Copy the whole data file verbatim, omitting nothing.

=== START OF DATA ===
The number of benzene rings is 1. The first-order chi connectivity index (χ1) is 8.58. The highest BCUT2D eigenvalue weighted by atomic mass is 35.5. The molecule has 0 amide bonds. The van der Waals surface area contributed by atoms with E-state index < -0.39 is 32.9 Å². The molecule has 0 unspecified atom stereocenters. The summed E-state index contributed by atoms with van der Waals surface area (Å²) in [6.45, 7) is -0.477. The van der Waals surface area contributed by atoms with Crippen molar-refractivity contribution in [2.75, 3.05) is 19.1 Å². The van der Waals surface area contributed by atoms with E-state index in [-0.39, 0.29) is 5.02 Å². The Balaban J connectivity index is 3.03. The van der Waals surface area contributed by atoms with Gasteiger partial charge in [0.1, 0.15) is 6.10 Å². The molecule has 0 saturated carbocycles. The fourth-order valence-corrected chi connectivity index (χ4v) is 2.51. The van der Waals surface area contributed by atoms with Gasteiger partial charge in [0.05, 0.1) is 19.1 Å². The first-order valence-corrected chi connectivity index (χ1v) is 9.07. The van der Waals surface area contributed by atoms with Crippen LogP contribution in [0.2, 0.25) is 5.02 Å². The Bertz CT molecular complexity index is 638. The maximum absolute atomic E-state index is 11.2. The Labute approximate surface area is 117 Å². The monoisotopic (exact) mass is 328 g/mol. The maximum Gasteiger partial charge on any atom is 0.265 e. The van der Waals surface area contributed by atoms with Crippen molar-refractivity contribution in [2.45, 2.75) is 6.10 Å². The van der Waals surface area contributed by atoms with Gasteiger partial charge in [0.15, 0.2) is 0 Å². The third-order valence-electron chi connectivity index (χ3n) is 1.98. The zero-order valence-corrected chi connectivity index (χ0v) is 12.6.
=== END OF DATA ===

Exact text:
The number of benzene rings is 1. The first-order chi connectivity index (χ1) is 8.58. The highest BCUT2D eigenvalue weighted by atomic mass is 35.5. The molecule has 0 amide bonds. The van der Waals surface area contributed by atoms with E-state index < -0.39 is 32.9 Å². The molecule has 0 unspecified atom stereocenters. The summed E-state index contributed by atoms with van der Waals surface area (Å²) in [6.45, 7) is -0.477. The van der Waals surface area contributed by atoms with Crippen molar-refractivity contribution in [2.75, 3.05) is 19.1 Å². The van der Waals surface area contributed by atoms with E-state index in [-0.39, 0.29) is 5.02 Å². The Balaban J connectivity index is 3.03. The van der Waals surface area contributed by atoms with Gasteiger partial charge in [0.1, 0.15) is 6.10 Å². The molecule has 0 saturated carbocycles. The fourth-order valence-corrected chi connectivity index (χ4v) is 2.51. The van der Waals surface area contributed by atoms with Gasteiger partial charge in [0.05, 0.1) is 19.1 Å². The first-order valence-corrected chi connectivity index (χ1v) is 9.07. The van der Waals surface area contributed by atoms with Crippen LogP contribution in [0.2, 0.25) is 5.02 Å². The Bertz CT molecular complexity index is 638. The maximum absolute atomic E-state index is 11.2. The Labute approximate surface area is 117 Å². The monoisotopic (exact) mass is 328 g/mol. The maximum Gasteiger partial charge on any atom is 0.265 e. The van der Waals surface area contributed by atoms with Crippen molar-refractivity contribution in [2.45, 2.75) is 6.10 Å². The van der Waals surface area contributed by atoms with Gasteiger partial charge in [0.15, 0.2) is 0 Å². The third-order valence-electron chi connectivity index (χ3n) is 1.98. The zero-order valence-corrected chi connectivity index (χ0v) is 12.6.